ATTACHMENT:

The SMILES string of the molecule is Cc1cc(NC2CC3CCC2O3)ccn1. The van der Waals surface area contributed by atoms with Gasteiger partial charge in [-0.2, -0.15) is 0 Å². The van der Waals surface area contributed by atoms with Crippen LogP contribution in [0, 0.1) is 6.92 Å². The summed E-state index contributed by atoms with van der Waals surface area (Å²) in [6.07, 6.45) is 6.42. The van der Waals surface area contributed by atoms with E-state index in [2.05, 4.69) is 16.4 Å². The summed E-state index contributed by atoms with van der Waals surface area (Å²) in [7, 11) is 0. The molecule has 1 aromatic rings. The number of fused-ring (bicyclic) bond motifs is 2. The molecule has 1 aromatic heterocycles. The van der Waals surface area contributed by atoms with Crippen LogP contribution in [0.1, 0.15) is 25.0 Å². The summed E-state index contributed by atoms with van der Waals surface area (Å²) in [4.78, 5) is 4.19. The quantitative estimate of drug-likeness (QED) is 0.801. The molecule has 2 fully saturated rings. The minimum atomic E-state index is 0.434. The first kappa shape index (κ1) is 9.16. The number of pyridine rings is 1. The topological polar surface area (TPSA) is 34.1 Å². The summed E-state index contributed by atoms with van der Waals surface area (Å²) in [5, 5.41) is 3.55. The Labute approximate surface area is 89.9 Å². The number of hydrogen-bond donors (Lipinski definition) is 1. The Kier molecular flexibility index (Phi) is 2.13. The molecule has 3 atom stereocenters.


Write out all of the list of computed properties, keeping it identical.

The SMILES string of the molecule is Cc1cc(NC2CC3CCC2O3)ccn1. The van der Waals surface area contributed by atoms with Gasteiger partial charge in [-0.2, -0.15) is 0 Å². The van der Waals surface area contributed by atoms with Crippen LogP contribution in [0, 0.1) is 6.92 Å². The summed E-state index contributed by atoms with van der Waals surface area (Å²) in [6.07, 6.45) is 6.42. The van der Waals surface area contributed by atoms with E-state index in [2.05, 4.69) is 16.4 Å². The summed E-state index contributed by atoms with van der Waals surface area (Å²) in [7, 11) is 0. The molecule has 1 aromatic rings. The number of fused-ring (bicyclic) bond motifs is 2. The molecule has 1 aromatic heterocycles. The van der Waals surface area contributed by atoms with Crippen LogP contribution in [0.1, 0.15) is 25.0 Å². The summed E-state index contributed by atoms with van der Waals surface area (Å²) in [4.78, 5) is 4.19. The quantitative estimate of drug-likeness (QED) is 0.801. The molecule has 2 fully saturated rings. The minimum atomic E-state index is 0.434. The first kappa shape index (κ1) is 9.16. The number of pyridine rings is 1. The topological polar surface area (TPSA) is 34.1 Å². The summed E-state index contributed by atoms with van der Waals surface area (Å²) in [5, 5.41) is 3.55. The Labute approximate surface area is 89.9 Å². The number of hydrogen-bond donors (Lipinski definition) is 1. The Kier molecular flexibility index (Phi) is 2.13. The molecule has 3 atom stereocenters.